Wednesday, August 08, 2012

Self-Analysis (Or Lack Thereof)

Another unedited excerpt of Wrecking Ball

Self-Analysis (Or Lack Thereof)

Here, I comment about the craft of writing, not the actual text itself.

Throughout the process of writing, both of my sisters have contributed their own written accounts. I’ve used these submissions as background research. Primary sources such as these have been frequently illuminating. Raw emotion, however, often enters the picture. It would be unrealistic to expect otherwise. Turbulent times are being discussed, emotionally loaded memories are being reconsidered once more.

In its proper proportion, energy and enthusiasm are helpful, but angry commentary is not especially productive. Anger and resentment has crept in from time to time into these first-person accounts. Many of these issues have been held inside for a long time, never fully resolved. Forgiving and forgetting might be the best solution of all. Writing can be a catharsis, both for the writer and the active participants of any memoir.

Examining what I have read already, my sister Sara could be seen in literary terms as an unreliable narrator. She views no need within herself for personal change, defensively projecting her problems onto others. It’s her against the world, in her deliberately cloistered existence, and everyone else is a threat to freedom and autonomy. For those disinclined to see the truth as she sees it, she rarely has any time, nor any patience. Being an avoidant, evasive personality is her stock in trade.

Sara is a mass of contradictions. She complains repeatedly that she has been, with frequency, passed over by virtue of being the youngest born. Yet, curiously, she does not stand up for herself. She believes she’s been infantilized, reduced to the status of a perpetual child by two siblings and two parents. Instead, she’s never developed the skills to get her ideas across in a competitive, active, vocal family. Should criticism of any form be voiced, even constructive criticism, she retreats into herself. She talks a good game, but she can’t back it up.

Sara, in addition, holds significant resentment towards me. It is true that, when she was a child, my sister Melissa and I teased her. I wish we had not, but she was much younger than us and an easy target. I can’t think of a single child who wasn’t put through similar treatment. Most kids learn to put those times behind them, but Sara’s sensitivity will not allow her to move on with her life.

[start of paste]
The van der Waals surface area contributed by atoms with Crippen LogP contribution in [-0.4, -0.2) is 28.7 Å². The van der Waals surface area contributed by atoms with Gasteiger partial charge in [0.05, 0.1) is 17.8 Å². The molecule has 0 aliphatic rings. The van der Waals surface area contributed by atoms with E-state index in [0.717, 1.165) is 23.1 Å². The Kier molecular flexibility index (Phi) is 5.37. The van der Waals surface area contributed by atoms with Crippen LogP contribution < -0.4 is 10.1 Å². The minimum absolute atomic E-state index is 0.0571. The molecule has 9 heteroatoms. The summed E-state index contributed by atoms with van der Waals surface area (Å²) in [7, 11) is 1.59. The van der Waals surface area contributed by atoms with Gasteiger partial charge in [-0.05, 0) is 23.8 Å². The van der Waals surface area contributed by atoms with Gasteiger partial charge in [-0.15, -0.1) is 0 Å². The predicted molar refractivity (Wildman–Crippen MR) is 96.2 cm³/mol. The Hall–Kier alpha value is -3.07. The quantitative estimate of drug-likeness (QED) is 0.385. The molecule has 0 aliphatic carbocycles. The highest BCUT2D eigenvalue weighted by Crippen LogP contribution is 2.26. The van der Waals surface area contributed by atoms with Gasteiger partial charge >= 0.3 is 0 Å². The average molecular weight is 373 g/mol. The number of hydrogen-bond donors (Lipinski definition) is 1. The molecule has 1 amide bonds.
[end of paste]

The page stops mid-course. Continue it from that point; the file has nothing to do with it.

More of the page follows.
What she suffers from most is a victim complex. Her delusions of persecution are much of what holds her back, from a maturation and development standpoint. Contrary to what she thinks, none of us ever perceived of her contemptuously or dismissively. When I was very sick and suicidal, I was trying to will myself to take my own life. She’s never completely processed the fear and worry she felt during that time.

Sad to say, she’s not been willing to understand my struggles, compulsively focused instead on her own emotional reaction to the outside world. And what she has not mentioned in any of her accounts is her own suicide attempt and hospitalization, not long afterwards. The attempt upset me considerably. The woman who I was dating at the time helped me through it efficiently and effectively, and I’m lucky for that.

I remember feeling guilty that the years of family upheaval caused by my illness might have been the mitigating circumstances. But if this discussion is to serve out its best purpose, it needs to take a very different direction. That upon which she has been writing of late has little to nothing to do about an intent, or any intent, to end one’s own life. Nor does it have really all that much to do about me or anyone else. What is really laid before us is mostly a study of envy and inadequacy.

In writing this book, I’ve noted that of each family member has struggled with mental illness. Ranking who got the worst roll of the dice isn’t, as I’ve learned, an especially helpful exercise. Sara’s resistance to seeking treatment is meant to stand in for the vast number of people who, for their own reasons, delay or prolong seeking help. I’ve included her bitter vitriol to showcase how certain people with a chronic illness may respond to those who wish to help them get better.

My heart goes out to those who have been caretakers to the reluctant and suspicious. No person can be saved if he or she isn’t willing to make the first tentative, wobbly steps towards recovery. We learn much with time, though it takes some of us longer than others to hear it. Resources exist, but people can be extraordinarily stubborn.

Reading The Paradoxical Commandments, written by Kent M. Keith, has often provided me with words of wisdom and strength. I’ve found it especially helpful when managing a relationship with family members who have mental illness and chronic health conditions. Here are three commandments, the three that may be the most useful for these purposes.

1. People really need help but may attack you if you do help them.

Help people anyway.

2. People are illogical, unreasonable, and self-centered.

Love them anyway.

3. Honesty and frankness make you vulnerable.

Be honest and frank anyway.

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